It is demonstrably clear that a hospital stay can be a distressing, scary and potentially damaging experience for a person with dementia or for those with mental health difficulties, and that the close involvement of their carers hugely improves the quality of their care.

Carers have an intimate knowledge of the patient and can support and comfort them. But these carers also need support, comfort and recognition, and at Worcestershire Health and Care Trust Older Patient Inpatient Mental Health Service, we are working to make this happen.

We want to care for the carer. To encourage carer engagement, we work with them to get a full life story of the vulnerable patient, finding out about their past work, their family life, their needs and preferences, likes and dislikes – nursing staff always need to think of the patient as a unique person. Carers are encouraged to be actively involved in the patient’s care. At the same time, we recognise that hospitals can be intimidating places.

We want to welcome carers. When they arrive we give them a carers’ leaflet so that they know what resources are available and what they can expect during their loved one’s time in hospital. They can stay with the patient and there is also a carers’ room – a dedicated space, where carers can access information, find support and help, or stay overnight if this is what they need.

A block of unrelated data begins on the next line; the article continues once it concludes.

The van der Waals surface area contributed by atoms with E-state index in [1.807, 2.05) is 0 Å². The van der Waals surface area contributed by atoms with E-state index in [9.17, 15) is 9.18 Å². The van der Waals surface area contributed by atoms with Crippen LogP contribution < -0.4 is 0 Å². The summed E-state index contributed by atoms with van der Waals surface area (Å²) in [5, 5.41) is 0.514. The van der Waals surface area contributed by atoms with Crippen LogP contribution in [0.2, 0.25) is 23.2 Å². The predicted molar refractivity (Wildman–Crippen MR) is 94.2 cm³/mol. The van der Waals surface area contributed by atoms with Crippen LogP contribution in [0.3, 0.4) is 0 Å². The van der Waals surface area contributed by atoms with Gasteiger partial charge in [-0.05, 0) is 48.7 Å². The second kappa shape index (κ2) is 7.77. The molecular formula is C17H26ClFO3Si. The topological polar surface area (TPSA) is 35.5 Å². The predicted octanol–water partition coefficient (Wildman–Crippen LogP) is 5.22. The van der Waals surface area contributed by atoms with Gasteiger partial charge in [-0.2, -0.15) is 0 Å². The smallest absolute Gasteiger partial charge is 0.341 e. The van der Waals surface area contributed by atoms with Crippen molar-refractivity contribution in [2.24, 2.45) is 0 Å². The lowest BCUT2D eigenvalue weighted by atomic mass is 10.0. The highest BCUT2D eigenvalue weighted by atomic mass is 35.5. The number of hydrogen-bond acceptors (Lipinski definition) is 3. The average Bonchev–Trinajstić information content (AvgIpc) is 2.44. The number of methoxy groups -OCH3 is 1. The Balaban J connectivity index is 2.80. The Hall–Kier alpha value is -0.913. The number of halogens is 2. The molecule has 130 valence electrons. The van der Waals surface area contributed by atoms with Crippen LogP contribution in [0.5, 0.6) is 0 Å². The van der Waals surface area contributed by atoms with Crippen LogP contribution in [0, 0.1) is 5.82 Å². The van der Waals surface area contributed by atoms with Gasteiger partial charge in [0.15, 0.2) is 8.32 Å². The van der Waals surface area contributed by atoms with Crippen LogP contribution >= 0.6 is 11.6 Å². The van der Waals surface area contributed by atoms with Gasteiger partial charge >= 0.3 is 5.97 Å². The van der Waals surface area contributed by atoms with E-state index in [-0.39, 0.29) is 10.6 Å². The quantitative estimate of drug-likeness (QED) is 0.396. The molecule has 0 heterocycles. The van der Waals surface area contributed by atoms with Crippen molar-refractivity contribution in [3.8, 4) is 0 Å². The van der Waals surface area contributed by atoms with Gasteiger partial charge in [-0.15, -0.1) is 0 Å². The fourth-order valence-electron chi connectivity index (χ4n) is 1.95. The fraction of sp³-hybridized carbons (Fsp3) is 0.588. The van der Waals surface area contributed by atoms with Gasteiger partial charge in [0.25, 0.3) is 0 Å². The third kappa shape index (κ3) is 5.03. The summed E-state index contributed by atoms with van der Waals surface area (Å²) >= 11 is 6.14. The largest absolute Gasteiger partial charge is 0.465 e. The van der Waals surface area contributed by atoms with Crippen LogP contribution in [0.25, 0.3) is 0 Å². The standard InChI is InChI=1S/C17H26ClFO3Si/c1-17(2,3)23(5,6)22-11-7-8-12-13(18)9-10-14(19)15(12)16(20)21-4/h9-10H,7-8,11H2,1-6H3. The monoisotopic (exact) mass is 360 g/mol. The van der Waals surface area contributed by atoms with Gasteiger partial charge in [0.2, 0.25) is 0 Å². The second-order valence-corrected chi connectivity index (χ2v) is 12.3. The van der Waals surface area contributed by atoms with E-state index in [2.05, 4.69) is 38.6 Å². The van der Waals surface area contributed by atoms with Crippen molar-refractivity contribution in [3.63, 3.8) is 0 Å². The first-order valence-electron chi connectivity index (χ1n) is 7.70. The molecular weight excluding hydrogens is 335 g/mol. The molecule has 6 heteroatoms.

Carers should not feel alone. There is a dedicated carer link on each ward, who will make initial contact with the families, ensure that a carer assessment has been offered and provide support throughout their loved one’s stay in hospital. If more intensive support is needed, this is provided. Moreover, once a week, we hold a carers’ forum – a weekly informal drop-in where carers are actively asked to raise concerns or ask questions. Alongside this, we have educational support for carers, giving books on prescription, links to external services and tailored sessions. In this way we hope to make carers into a valued and supported community.

We wholeheartedly support John’s Campaign, which is about compassionate care for all of our patients and about recognition of the vital role that a carer has to play.

Dr Natasha Lord, clinical psychologist, Worcestershire

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